After that, the testing-related lightning talks started. The lightning talks are really the main draw of this event, although in years past the alcohol induced many to come. This year, the hotel cracked down on that and there was hardly any liquor to be seen, which was alright by me. I only stayed for two hours, so I’ll just give a run-down of what I saw and heard:
- There were lots of masturbation and other crude jokes even before we ate anything and they continued through most of the time I was there
- Peppers started the talks off with one called Snakes on a domain which was about a nagios plugin called NagAconda
- Next, Disney awarded Jesse Noller with a Disney beer stein that was themed after their animated movie, “Tangled”.
- Alfredo Deza gave a talk a DSL-testing framework called Konira
- Following that was a talk on Cram – a mercurial test suite for command line testing. I missed who gave that one. I think it’s this one: https://bitbucket.org/brodie/cram/src
- Then there was a talk on Lab Coat. They had the speaker wear a lab coat too. I don’t remember who did this one (maybe the author?) or what this project even does…
- Roman Lisagor gave a talk on Freshen, a clone of Ruby’s Cucumber project. It’s a plugin for nose and supposed to be similar to the lettuce project.
- Kumar McMillan gave a talk entitled Fudging it with Mock Objects. Yes, it’s another mock library, but this one is based on some project called Mocha (and I think he said he used stuff from Michael Foord’s mock library as well). You can check it out here: http://farmdev.com/projects/fudge/
- The next talk was Scientific Testing in Python. My notes are bad on this one, but I think it was related to the Bright project (correct me if I’m wrong). The speaker also mentioned something called goathub.com, but as far as I can tell, that doesn’t really exist.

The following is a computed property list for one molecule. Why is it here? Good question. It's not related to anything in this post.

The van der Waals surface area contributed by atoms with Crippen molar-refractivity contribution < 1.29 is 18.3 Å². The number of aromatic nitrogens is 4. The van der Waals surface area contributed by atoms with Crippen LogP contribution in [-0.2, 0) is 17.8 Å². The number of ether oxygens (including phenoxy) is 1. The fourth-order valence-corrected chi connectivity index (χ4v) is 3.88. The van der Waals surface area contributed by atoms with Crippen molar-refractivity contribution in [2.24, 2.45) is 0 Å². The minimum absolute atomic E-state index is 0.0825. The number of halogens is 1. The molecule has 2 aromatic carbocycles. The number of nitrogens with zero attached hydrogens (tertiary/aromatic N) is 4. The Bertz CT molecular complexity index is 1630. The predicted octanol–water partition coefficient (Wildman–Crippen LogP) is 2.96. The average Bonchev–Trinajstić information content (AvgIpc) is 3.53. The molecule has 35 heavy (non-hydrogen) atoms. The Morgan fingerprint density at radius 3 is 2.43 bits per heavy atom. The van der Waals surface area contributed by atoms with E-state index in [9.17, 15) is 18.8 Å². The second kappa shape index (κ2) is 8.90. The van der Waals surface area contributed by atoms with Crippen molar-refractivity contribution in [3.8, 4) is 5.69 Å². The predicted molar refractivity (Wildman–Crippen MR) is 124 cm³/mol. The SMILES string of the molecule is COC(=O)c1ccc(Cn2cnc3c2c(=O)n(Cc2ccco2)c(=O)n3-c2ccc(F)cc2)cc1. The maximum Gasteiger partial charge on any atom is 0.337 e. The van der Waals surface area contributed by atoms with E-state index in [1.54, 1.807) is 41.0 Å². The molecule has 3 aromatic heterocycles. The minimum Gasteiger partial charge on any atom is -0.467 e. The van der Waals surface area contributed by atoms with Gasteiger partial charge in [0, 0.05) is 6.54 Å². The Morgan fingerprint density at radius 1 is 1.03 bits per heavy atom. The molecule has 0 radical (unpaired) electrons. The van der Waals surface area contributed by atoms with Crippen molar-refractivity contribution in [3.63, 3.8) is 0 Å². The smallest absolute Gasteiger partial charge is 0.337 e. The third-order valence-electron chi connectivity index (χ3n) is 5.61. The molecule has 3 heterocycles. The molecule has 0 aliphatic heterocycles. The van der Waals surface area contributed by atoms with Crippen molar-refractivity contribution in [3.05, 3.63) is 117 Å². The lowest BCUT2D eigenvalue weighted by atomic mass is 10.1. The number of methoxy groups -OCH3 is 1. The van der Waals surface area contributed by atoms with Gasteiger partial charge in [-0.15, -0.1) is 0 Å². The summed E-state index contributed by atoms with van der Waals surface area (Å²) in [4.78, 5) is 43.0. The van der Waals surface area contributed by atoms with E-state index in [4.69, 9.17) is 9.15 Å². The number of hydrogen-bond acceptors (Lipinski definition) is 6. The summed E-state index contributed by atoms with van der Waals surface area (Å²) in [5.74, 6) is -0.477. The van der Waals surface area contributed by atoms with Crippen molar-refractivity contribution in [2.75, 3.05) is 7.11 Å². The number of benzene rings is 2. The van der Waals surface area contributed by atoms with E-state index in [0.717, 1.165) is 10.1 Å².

- Feihung Hsu made another appearance by giving a talk himself. It has this long title: How My comic Book obsession birthed a new functional tool. Basically it was web-scraping project for downloading Japanese manga that had been translated into Chinese using Python. He forked spynner, made it “dumber” and called his fork “Punky Browster”. I don’t think this project is available yet.
To sign up to give lightning talks, they used a convore thread. The front row was made up of hecklers that would heckle the speakers. They seemed to favor strong swearing for the heckling. It could be pretty funny and very crude. I learned about a lot of new projects I had never heard of though. It’s definitely something that I think is worth checking out at least once.
Python code testing is something new to me. It’s not required where I work, so I haven’t spent much time looking into it, besides reading a book on the subject and reading a few blogs. However, I decided it was high time I check this out and see what all the excitement is about. In this article, you will learn about Test Driven Development (TDD) with Python using Python’s builtin unittest module. This is actually based on my one experience of TDD and pair programming (thanks Matt and Aaron!). In this article, we will be learning how to score bowling with Python! Continue reading Python 102: An Intro to TDD and unittest